Speech by Minister of the Western Cape Department of Cultural Affairs and Sport, Anroux Marais
All protocol observed.
Goeie more, good day, molweni
It gives me great pleasure to address you at this significant launch of the Department’s Oral History Framework.
Robert Penn Warren once said, “History cannot give us a programme for the future, but it can give us a fuller understanding of ourselves, and of our common humanity, so that we can better face the future”. It is with this quote in mind that I share with you the importance of history and more specifically oral history.
Our history need not be lost as older generations pass on. We have a duty to keep our histories alive in our communities and within government so that future generations can celebrate our heritage. The documenting of oral histories is one way in which the Department of Cultural Affairs and Sport ensures that past experiences are not lost, but rather made available to future generations.
Mondelinge geskiedenis is 'n proses waartydens inligting onthul word deur ’n onderhoud met 'n persoon te voer oor sy of haar herinneringe van vorige ervarings en dit dan aan te teken vir gebruik deur toekomstige geslagte.
In Suid-Afrika het mondelinge geskiedenis ’n meganisme geword wat transformasie fasiliteer en waardeur wanbalanse van die verlede behandel word. Dis ook 'n terapeutiese meganisme om Suid-Afrika se onstuimige verlede te behandel. Dit het die Departement van Kultuursake en Sport en ander departemente van die Wes-Kaapse Regering gemotiveer om mondelinge geskiedenis te gebruik om hul mandate uit te voer en om te verseker dat hul werk nie van historiese en huidige samelewingspatrone geskei word nie.
While the use of oral history is well defined and structured in the academic environment, this has not come into fruition in the public domain in South Africa. As a result museums, archives and other institutions have not developed a framework to guide the production, utilisation and storage of oral history material. The recording, storing and subsequent use of oral history by components of the Department of Cultural Affairs and Sport and other Departments of the Western Cape Government has for a long time been a challenge. This has resulted in a situation where oral history materials are not shared within the department and with other stakeholders.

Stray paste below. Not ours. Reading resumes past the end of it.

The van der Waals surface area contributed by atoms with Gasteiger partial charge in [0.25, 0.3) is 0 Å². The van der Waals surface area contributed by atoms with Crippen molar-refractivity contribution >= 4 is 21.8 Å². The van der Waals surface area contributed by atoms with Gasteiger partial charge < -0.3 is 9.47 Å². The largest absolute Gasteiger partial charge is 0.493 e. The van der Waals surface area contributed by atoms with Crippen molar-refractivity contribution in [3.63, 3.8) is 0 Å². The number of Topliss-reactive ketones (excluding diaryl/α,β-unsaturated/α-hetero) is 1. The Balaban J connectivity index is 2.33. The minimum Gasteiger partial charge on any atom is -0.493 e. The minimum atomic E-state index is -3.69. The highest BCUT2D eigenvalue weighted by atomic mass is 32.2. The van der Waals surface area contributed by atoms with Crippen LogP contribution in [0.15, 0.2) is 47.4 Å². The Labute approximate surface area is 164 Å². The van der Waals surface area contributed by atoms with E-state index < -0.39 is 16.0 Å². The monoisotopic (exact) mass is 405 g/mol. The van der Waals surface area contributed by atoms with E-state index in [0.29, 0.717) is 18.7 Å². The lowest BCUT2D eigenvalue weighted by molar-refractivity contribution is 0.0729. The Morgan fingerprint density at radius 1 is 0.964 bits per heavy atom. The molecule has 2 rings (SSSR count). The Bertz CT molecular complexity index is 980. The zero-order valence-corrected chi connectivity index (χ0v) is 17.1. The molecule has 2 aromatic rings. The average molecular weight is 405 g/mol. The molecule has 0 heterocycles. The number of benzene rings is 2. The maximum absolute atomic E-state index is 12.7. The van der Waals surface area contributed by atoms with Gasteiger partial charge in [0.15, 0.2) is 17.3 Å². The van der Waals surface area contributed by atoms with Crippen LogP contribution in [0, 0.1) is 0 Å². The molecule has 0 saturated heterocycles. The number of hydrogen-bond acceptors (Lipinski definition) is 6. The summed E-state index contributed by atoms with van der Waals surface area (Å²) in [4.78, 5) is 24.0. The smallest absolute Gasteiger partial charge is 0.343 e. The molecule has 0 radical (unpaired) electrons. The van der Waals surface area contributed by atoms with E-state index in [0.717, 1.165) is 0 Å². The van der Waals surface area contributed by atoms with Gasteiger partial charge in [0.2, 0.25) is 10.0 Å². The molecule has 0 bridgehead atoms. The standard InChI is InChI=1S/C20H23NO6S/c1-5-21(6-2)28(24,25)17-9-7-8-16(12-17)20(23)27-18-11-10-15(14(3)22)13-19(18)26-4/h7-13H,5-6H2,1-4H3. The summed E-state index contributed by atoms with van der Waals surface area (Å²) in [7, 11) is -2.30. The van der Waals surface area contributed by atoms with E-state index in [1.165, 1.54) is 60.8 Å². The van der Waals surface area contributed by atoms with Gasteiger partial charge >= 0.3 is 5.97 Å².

To redress these challenges, I am proud to announce that The Department of Cultural Affairs and Sport has therefore developed an Oral History Framework. The framework:
- provides minimum standards and guidelines for staff who are conducting oral history and processes associated with it;
- clarifies roles that various departments play in oral history processes;
- establish a transversal framework that regulates legalities that are associated with the oral history recording; and
- establish a provincial database of oral histories to be housed in the Western Cape Archives and Records Service.
I encourage all stakeholders: the public, governmental departments, affiliated museums, archives and academic institutions to make use of the guidelines presented in the department’s Oral History Framework as there is a dire need to effectively and efficiently record oral histories in the province.
As we launch the Oral History Framework, it is fitting that a contribution is being made to the Provincial Archives that will assist in filling the gaps in our history. There are many testimonies of our past that are still to be collected and kept at the archives for the use of researchers and others curious about the past.
Today, we hand over interviews that were recorded in the making of a new exhibition on the life of Dulcie September. We also launch this new travelling exhibition today as part of changing our heritage landscape in ways that improve social inclusion.
Dulcie September was a woman who hailed from Athlone in the Cape Flats and worked for the freedom we enjoy in South Africa today. She is someone that others can identify with, coming from humble beginnings herself.
This is an exhibition of archive material and it inspires ordinary people to understand the enduring value of their own documents, maps and pictures. We gain insight into Dulcie September’s life through her family’s personal archive, some police records, records from Dulcie’s Paris office and newspaper clippings. These are memories and they tell a story.
We are thankful to Dulcie September’s family and friends, some of whom are here today, who were very generous with their time and their records as we prepared this exhibition.
It is hoped that visitors to the exhibition will see the value in their own personal archives and will also consider sharing it with the public, through donation to the provincial archives so that the range of narratives expands to reflect and represent more of our communities.
I thank you.